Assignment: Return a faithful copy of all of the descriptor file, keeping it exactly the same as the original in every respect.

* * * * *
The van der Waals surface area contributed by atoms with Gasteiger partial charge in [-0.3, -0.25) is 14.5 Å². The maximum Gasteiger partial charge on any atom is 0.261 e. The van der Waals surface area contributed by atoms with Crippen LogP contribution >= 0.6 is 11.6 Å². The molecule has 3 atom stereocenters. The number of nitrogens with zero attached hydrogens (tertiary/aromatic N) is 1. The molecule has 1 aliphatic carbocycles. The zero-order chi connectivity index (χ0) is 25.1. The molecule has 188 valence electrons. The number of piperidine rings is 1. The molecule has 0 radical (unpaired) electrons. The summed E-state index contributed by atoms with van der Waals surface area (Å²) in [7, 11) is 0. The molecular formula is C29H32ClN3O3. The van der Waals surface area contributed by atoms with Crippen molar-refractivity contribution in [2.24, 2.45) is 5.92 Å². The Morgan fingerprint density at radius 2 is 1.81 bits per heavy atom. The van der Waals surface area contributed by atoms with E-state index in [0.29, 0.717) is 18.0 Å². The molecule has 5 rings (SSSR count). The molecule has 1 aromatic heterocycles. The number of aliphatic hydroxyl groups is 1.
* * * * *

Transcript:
The van der Waals surface area contributed by atoms with Gasteiger partial charge in [-0.3, -0.25) is 14.5 Å². The maximum Gasteiger partial charge on any atom is 0.261 e. The van der Waals surface area contributed by atoms with Crippen LogP contribution >= 0.6 is 11.6 Å². The molecule has 3 atom stereocenters. The number of nitrogens with zero attached hydrogens (tertiary/aromatic N) is 1. The molecule has 1 aliphatic carbocycles. The zero-order chi connectivity index (χ0) is 25.1. The molecule has 188 valence electrons. The number of piperidine rings is 1. The molecule has 0 radical (unpaired) electrons. The summed E-state index contributed by atoms with van der Waals surface area (Å²) in [7, 11) is 0. The molecular formula is C29H32ClN3O3. The van der Waals surface area contributed by atoms with Crippen molar-refractivity contribution in [2.24, 2.45) is 5.92 Å². The Morgan fingerprint density at radius 2 is 1.81 bits per heavy atom. The van der Waals surface area contributed by atoms with E-state index in [0.29, 0.717) is 18.0 Å². The molecule has 5 rings (SSSR count). The molecule has 1 aromatic heterocycles. The number of aliphatic hydroxyl groups is 1.